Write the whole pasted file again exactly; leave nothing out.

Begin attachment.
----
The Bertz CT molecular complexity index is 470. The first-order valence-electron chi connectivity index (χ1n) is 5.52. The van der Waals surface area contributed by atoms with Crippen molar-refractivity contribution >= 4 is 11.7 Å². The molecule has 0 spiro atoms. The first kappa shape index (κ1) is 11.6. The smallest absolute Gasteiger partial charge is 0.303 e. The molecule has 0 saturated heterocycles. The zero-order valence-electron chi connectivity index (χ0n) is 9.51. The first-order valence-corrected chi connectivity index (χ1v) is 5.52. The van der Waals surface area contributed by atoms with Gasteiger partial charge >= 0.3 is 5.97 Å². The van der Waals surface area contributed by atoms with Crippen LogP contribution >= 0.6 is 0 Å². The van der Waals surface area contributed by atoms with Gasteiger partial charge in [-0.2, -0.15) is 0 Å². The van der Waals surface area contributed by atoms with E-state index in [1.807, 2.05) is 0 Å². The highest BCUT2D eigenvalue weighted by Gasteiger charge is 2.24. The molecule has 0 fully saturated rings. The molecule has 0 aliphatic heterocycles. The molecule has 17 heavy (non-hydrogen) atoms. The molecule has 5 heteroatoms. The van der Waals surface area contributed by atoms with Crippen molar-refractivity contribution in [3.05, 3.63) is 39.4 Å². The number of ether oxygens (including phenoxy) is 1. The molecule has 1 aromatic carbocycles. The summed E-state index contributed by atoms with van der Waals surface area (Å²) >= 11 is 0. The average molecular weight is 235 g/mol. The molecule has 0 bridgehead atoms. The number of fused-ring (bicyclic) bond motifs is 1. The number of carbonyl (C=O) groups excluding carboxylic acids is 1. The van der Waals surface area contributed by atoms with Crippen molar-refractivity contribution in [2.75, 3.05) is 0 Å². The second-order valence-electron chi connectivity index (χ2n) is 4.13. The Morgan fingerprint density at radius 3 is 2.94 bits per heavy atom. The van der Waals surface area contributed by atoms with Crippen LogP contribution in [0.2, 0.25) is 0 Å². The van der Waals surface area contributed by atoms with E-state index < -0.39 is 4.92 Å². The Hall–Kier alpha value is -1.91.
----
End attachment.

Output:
The Bertz CT molecular complexity index is 470. The first-order valence-electron chi connectivity index (χ1n) is 5.52. The van der Waals surface area contributed by atoms with Crippen molar-refractivity contribution >= 4 is 11.7 Å². The molecule has 0 spiro atoms. The first kappa shape index (κ1) is 11.6. The smallest absolute Gasteiger partial charge is 0.303 e. The molecule has 0 saturated heterocycles. The zero-order valence-electron chi connectivity index (χ0n) is 9.51. The first-order valence-corrected chi connectivity index (χ1v) is 5.52. The van der Waals surface area contributed by atoms with Gasteiger partial charge >= 0.3 is 5.97 Å². The van der Waals surface area contributed by atoms with Crippen LogP contribution >= 0.6 is 0 Å². The van der Waals surface area contributed by atoms with Gasteiger partial charge in [-0.2, -0.15) is 0 Å². The van der Waals surface area contributed by atoms with E-state index in [1.807, 2.05) is 0 Å². The highest BCUT2D eigenvalue weighted by Gasteiger charge is 2.24. The molecule has 0 fully saturated rings. The molecule has 0 aliphatic heterocycles. The molecule has 17 heavy (non-hydrogen) atoms. The molecule has 5 heteroatoms. The van der Waals surface area contributed by atoms with Crippen molar-refractivity contribution in [3.05, 3.63) is 39.4 Å². The number of ether oxygens (including phenoxy) is 1. The molecule has 1 aromatic carbocycles. The summed E-state index contributed by atoms with van der Waals surface area (Å²) >= 11 is 0. The average molecular weight is 235 g/mol. The molecule has 0 bridgehead atoms. The number of fused-ring (bicyclic) bond motifs is 1. The number of carbonyl (C=O) groups excluding carboxylic acids is 1. The van der Waals surface area contributed by atoms with Crippen molar-refractivity contribution in [2.75, 3.05) is 0 Å². The second-order valence-electron chi connectivity index (χ2n) is 4.13. The Morgan fingerprint density at radius 3 is 2.94 bits per heavy atom. The van der Waals surface area contributed by atoms with Crippen LogP contribution in [0.2, 0.25) is 0 Å². The van der Waals surface area contributed by atoms with E-state index < -0.39 is 4.92 Å². The Hall–Kier alpha value is -1.91.